“She thinks she’s Indian…”
She “doesn’t represent the Indian community well…”
She’s “a wanna-be Indian…”
She’s a “big-boobed white woman”
These comments were directed toward a Native American female employee of a health clinic in Oklahoma. Shortly after she filed an EEOC complaint for discrimination, she was fired. While such abusive language may seem as a matter of common sense to be more than sufficient to create a discriminatory environment in the workplace, the US Court of Appeals for the 10th Circuit has held that as a matter of law it does not rise to the level of legal discrimination.
In Nettle v. Central Okla. Am. Indian Health Council Inc., the 10th Circuit reviewed a lower court’s dismissal of the woman’s discrimination claims. The lower held that (1) under the “totality of the circumstances,” no reasonable juror could find that the comments created a hostile work environment,(2) the woman did not make a prima facie showing that she had been treated adversely because of her skin color, and (3) there was no causal connection between her filing the EEOC charge and the Clinic’s decision to fire her, hence no retaliatory termination.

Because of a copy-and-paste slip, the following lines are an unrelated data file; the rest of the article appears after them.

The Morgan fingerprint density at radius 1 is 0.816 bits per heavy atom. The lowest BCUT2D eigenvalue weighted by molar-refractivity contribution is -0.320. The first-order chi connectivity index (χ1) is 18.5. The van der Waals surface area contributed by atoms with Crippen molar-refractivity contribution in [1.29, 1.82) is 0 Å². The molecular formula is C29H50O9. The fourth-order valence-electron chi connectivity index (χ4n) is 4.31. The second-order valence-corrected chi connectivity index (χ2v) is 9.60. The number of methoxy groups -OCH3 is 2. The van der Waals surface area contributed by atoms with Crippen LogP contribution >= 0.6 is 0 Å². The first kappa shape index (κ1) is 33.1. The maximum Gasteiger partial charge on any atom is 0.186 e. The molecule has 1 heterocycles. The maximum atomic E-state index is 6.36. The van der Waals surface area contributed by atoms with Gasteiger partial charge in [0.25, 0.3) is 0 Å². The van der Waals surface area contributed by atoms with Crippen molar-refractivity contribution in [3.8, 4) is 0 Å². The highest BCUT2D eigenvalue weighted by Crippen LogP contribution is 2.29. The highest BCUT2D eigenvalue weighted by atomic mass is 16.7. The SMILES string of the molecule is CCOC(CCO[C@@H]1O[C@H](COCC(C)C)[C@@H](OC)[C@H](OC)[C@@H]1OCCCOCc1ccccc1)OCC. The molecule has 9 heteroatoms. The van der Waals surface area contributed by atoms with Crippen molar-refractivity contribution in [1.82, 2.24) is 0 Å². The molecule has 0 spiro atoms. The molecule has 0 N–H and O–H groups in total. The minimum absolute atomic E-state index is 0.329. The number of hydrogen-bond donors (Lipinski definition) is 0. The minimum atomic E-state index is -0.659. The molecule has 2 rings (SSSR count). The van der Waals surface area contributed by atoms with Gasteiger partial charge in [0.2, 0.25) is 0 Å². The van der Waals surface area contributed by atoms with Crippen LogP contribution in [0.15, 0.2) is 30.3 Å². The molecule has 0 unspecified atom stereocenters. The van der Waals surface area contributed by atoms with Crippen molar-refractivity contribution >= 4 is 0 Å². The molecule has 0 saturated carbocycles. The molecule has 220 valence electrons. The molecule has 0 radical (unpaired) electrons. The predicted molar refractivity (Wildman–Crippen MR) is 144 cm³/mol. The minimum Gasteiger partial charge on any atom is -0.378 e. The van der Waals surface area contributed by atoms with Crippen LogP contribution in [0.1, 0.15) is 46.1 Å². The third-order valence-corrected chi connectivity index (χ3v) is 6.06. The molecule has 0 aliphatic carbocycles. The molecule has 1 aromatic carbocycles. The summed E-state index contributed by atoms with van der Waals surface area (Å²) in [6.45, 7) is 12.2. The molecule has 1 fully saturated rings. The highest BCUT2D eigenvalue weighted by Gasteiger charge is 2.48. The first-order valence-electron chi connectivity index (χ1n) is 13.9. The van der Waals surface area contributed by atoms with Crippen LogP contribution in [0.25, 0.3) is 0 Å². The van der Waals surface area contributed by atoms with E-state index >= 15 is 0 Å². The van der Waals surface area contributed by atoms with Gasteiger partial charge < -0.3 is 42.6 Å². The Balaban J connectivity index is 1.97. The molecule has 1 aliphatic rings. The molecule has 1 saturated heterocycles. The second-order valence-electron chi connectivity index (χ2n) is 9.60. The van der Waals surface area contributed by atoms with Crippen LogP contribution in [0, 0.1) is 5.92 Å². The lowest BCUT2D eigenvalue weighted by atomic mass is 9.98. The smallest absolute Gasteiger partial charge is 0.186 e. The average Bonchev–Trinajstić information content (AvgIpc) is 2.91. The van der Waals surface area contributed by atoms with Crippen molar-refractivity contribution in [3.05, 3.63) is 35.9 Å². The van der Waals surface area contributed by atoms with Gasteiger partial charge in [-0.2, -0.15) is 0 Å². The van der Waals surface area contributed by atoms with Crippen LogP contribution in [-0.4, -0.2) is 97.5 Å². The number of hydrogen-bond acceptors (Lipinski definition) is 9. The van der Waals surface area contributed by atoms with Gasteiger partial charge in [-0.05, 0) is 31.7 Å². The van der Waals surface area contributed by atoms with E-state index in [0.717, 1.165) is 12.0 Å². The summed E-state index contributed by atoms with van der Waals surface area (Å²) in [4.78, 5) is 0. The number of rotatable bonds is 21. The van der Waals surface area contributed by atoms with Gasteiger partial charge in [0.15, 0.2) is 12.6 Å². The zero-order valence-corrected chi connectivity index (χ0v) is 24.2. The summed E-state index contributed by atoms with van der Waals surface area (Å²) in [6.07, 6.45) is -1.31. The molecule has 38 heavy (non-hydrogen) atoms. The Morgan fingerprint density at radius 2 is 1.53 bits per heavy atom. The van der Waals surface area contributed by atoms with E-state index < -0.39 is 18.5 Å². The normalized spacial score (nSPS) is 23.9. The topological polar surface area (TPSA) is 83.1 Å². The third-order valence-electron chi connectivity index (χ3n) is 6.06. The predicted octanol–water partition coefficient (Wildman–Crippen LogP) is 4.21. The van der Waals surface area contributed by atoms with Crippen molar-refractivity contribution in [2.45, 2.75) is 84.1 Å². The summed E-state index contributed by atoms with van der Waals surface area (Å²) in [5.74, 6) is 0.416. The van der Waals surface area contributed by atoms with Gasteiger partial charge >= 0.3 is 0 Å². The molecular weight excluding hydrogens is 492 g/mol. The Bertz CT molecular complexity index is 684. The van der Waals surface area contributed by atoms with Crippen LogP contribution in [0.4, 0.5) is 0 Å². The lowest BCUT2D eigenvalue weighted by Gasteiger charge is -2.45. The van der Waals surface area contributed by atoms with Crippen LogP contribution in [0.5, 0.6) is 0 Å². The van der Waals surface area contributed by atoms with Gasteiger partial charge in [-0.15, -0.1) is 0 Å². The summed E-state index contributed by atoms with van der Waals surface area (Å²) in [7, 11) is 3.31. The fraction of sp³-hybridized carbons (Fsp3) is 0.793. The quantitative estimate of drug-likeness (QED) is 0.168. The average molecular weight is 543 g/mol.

On appeal, the 10th Circuit panel noted that Title VII of the Civil Rights Act proscribes employment practices that “permeate the workplace with ‘discriminatory intimidation, ridicule, and insult that is sufficiently severe or pervasive to alter the conditions of the victim’s employment and create an abusive working environment.’ However, they affirmed the lower court’s decision to dismiss the claim, finding that the comments directed at the woman did not rise to the level of actual discrimination.
“We can easily understand that it could be annoying and irritating for a person of one racial mix to be mistaken for another, but there is no precedent for regarding a mistaken racial identifier—not employing any epithetical terminology—as opprobrious or abusive.” The Court also stated that none of the comments “strike us as sufficiently severe or opprobrious (considered objectively) that a reasonable jury would regard them “alter[ing] the conditions of the victim’s employment and creat[ing] an abusive working environment.”